Beetle bling: Researchers discover optical secrets of 'metallic' beetles

Beetle bling: Researchers discover optical secrets of 'metallic' beetles
The Chrysina aurigans (left) and the Chrysina limbata (right) beetle specimens displaying their brilliant golden and silver appearance, respectively. Credit: Credit: Eduardo M. Libby.

Costa Rica was once regarded as the poorest of all the colonies of the Spanish Empire, sadly deficient in the silver and gold so coveted by conquistadors. As it turns out, all of the glittering gold and silver those explorers could have ever wanted was there all along, in the country's tropical rainforests—but in the form of two gloriously lustrous species of beetle.

Today, the brilliant gold- (Chrysina aurigans) and silver-colored (Chrysina limbata) beetles have given optics researchers new insights into the way biology can recreate the appearance of some of nature's most precious metals, which in turn may allow researchers to produce new materials based on the natural properties found in the beetles' coloring.

A team of researchers at the University of Costa Rica has found that the beetles' metallic appearance is created by the unique structural arrangements of many dozens of layers of exo-skeletal chitin in the elytron, a hardened forewing that protects the delicate hindwings that are folded underneath. A paper about the discovery appears in the first issue of the Optical Society's (OSA) newest open access journal, Optical Materials Express, which launched this month.

The beetles were captured in the University of Costa Rica's Alberto Brenes Mesén Biological Reserve, a tropical rainforest environment. "The metallic appearance of these beetles may allow them to be unnoticed, something that helps them against potential predators," says physicist and study leader William E. Vargas. The surface of their elytra "reflects light in a way that they look as bright spots seen from any direction," he explains. "In a tropical rainforest, there are many drops of water suspended from the leaves of trees at ground level, along with wet leaves, and these drops and wet leaves redirect light by refraction and reflection respectively, in different directions. Thus, metallic beetles manage to blend with the environment."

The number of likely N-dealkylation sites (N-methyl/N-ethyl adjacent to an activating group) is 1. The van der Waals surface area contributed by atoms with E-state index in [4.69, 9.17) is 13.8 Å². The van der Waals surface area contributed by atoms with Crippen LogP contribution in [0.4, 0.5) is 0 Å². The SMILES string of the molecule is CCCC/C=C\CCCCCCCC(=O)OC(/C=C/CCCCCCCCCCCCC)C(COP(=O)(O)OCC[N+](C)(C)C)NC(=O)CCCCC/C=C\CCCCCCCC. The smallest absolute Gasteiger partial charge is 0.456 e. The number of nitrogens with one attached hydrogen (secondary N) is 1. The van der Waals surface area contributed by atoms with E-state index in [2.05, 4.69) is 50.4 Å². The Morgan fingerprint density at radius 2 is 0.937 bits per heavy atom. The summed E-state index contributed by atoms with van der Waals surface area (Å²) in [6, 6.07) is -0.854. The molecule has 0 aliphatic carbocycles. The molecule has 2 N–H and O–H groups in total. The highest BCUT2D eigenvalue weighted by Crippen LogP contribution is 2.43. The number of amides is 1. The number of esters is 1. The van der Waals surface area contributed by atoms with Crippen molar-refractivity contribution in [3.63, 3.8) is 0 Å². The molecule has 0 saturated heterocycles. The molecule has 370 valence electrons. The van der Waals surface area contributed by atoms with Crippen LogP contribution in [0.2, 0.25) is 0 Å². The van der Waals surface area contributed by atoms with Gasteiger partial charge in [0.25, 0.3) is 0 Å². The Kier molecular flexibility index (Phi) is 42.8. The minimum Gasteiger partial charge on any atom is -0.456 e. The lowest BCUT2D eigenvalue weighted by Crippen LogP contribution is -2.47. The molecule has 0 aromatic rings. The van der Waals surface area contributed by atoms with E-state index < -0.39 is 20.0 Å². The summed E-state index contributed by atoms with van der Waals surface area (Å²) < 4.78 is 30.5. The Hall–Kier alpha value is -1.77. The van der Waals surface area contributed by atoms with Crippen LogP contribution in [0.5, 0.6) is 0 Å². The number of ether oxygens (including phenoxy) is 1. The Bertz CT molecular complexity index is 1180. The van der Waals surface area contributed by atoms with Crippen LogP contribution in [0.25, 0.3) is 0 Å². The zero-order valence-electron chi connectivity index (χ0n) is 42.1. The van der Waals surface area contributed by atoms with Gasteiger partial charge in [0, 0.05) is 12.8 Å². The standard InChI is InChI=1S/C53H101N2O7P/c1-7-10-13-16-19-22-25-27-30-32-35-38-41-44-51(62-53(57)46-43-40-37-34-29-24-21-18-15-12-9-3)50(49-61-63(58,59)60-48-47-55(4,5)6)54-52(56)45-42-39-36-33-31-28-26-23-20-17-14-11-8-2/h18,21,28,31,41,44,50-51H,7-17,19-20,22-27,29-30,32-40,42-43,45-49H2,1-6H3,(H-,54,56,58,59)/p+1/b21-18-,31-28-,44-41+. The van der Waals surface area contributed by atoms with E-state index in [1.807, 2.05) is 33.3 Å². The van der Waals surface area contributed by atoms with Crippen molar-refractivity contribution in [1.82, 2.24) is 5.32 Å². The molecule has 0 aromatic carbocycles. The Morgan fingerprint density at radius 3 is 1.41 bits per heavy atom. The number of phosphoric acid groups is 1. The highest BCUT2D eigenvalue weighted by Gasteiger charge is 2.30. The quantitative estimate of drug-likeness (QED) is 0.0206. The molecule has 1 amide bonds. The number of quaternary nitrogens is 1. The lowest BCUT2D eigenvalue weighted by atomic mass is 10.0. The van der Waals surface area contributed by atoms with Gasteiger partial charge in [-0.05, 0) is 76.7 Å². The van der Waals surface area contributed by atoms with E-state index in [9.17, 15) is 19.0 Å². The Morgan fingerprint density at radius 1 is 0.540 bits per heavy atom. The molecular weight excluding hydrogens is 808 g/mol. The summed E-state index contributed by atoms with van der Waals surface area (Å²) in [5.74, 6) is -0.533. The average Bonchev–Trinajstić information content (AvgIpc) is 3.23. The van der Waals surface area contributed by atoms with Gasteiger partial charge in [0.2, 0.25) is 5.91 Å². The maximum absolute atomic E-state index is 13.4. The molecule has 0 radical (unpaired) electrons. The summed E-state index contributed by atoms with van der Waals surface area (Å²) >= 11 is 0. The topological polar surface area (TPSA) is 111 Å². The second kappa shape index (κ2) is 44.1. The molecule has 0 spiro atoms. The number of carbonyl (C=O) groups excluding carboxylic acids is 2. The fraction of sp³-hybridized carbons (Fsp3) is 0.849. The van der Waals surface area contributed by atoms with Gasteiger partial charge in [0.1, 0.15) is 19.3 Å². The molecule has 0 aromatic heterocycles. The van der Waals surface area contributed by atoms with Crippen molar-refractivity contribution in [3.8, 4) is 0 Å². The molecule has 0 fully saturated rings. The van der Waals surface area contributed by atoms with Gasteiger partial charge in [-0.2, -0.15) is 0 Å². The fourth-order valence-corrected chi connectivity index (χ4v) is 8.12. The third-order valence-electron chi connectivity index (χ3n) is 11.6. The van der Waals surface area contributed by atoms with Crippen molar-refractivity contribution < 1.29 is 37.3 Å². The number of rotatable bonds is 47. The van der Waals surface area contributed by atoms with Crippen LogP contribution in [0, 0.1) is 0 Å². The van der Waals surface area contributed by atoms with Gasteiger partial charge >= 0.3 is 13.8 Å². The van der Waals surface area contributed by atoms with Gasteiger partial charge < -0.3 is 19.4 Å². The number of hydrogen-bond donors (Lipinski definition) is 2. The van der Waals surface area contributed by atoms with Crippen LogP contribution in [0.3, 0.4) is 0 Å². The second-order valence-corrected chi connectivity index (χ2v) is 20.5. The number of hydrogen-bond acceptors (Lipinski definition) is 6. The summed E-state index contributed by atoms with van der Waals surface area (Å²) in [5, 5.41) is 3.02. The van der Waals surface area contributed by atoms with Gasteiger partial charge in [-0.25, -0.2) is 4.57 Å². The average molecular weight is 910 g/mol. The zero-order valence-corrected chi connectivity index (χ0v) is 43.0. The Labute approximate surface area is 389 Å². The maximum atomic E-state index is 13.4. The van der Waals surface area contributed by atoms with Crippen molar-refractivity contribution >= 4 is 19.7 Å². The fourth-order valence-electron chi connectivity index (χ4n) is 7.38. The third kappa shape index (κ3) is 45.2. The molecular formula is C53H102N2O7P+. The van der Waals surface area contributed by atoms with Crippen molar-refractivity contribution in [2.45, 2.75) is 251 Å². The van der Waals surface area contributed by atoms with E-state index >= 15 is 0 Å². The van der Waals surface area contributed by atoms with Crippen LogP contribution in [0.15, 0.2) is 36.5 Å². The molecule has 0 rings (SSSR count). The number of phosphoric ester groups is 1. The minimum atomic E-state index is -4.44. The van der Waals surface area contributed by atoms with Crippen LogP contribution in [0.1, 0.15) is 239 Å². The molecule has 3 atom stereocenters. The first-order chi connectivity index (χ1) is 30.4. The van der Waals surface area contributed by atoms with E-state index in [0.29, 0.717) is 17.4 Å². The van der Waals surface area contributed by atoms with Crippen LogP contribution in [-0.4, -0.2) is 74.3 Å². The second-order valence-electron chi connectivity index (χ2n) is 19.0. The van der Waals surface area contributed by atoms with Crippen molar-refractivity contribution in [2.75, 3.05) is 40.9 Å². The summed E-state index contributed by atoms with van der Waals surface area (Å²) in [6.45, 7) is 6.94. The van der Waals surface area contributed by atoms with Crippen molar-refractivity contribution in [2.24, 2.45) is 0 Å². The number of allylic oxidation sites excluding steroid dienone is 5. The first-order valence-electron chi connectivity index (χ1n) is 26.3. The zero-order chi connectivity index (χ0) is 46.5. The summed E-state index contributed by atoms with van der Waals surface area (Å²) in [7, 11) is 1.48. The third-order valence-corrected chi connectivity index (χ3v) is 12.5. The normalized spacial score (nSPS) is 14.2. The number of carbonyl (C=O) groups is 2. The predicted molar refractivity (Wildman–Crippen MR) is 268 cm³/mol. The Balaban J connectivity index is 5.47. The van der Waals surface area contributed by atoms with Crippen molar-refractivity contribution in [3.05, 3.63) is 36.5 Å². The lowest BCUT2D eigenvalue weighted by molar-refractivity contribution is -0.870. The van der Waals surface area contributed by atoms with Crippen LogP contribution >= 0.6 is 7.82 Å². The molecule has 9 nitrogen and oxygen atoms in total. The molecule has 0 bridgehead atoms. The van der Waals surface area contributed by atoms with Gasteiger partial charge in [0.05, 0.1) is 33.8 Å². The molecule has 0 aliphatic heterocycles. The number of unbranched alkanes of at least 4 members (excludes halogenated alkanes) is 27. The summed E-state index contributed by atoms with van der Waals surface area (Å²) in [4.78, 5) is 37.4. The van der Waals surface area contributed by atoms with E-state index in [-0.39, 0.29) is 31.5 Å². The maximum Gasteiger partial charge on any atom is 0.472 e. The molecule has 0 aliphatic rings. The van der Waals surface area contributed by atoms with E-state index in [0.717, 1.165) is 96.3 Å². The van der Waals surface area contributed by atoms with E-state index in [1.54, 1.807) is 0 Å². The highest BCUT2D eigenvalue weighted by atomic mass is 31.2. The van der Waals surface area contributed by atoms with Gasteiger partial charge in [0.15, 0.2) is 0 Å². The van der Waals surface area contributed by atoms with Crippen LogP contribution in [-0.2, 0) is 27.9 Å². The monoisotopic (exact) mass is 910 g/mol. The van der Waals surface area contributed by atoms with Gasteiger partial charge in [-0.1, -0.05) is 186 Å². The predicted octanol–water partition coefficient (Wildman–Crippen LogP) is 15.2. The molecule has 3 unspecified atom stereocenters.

To interpret the cause of this metallic look, Vargas and his team assumed that a sequence of layers of chitin appears through the cuticle, with successive layers having slightly different refractive indices.. In these beetles, the cuticle, which is just 10 millionths of a meter deep, has some 70 separate layers of chitin—a nitrogen-containing complex sugar that creates the hard outer skeletons of insects, crabs, shrimps, and lobsters. The chitin layers become progressively thinner with depth, forming a so-called "chirped" structure.

"Because the layers have different refractive indices," Vargas says, "light propagates through them at different speeds. The light is refracted through—and reflected by—each interface giving, in particular, phase differences in the emerging reflected rays. For several wavelengths in the visible range, there are many reflected rays whose phase differences allow for constructive interference. This leads to the metallic appearance of the beetles."

This is similar to the way in which a prism breaks white light into the colors of the rainbow by refraction, but in the case of these beetles, different wavelengths, or colors of light are reflected back more strongly by different layers of chitin. This creates the initial palette of colors that enable the beetles to produce their distinctive hues. The mystery the researchers still needed to understand in more detail, however, was how the beetles could so perfectly create the structure causing the brilliant metallic tones of silver and gold.

Using a device they specially designed to measure the reflection of light when it strikes the curved surface of the beetles' elytra, Vargas and his colleagues found that as light strikes the interface between each successive layer (the first interface being the boundary between the outside air and the top chitin layer), some of its energy is reflected and some is transmitted down to the next interface.

Beetle bling: Researchers discover optical secrets of 'metallic' beetles
Device used to carry out the direct reflectance measurements under normal incidence of non-polarized light on the elytron (forewing) of a beetle. The allowed displacements and rotations of the probe holder allow the researchers to focus the beam on the beetle’s elytron perpendicularly. Credit: Photo courtesy Optics Express/University of Costa Rica.

"This happens through the complete sequence of interfaces," Vargas says.

Because a portion of the light is reflected, it combines with light of the exact same wavelength as it passes back through layer upon layer of chitin, becoming brighter and more intense. Ocean waves can exhibit the same behavior, combining to produce rare but powerful rogue waves. In the case of the beetles, this "perfect storm" of light amplification produces not only the same colors but also the striking sheen and glimmer that we normally associate with fine jewelry.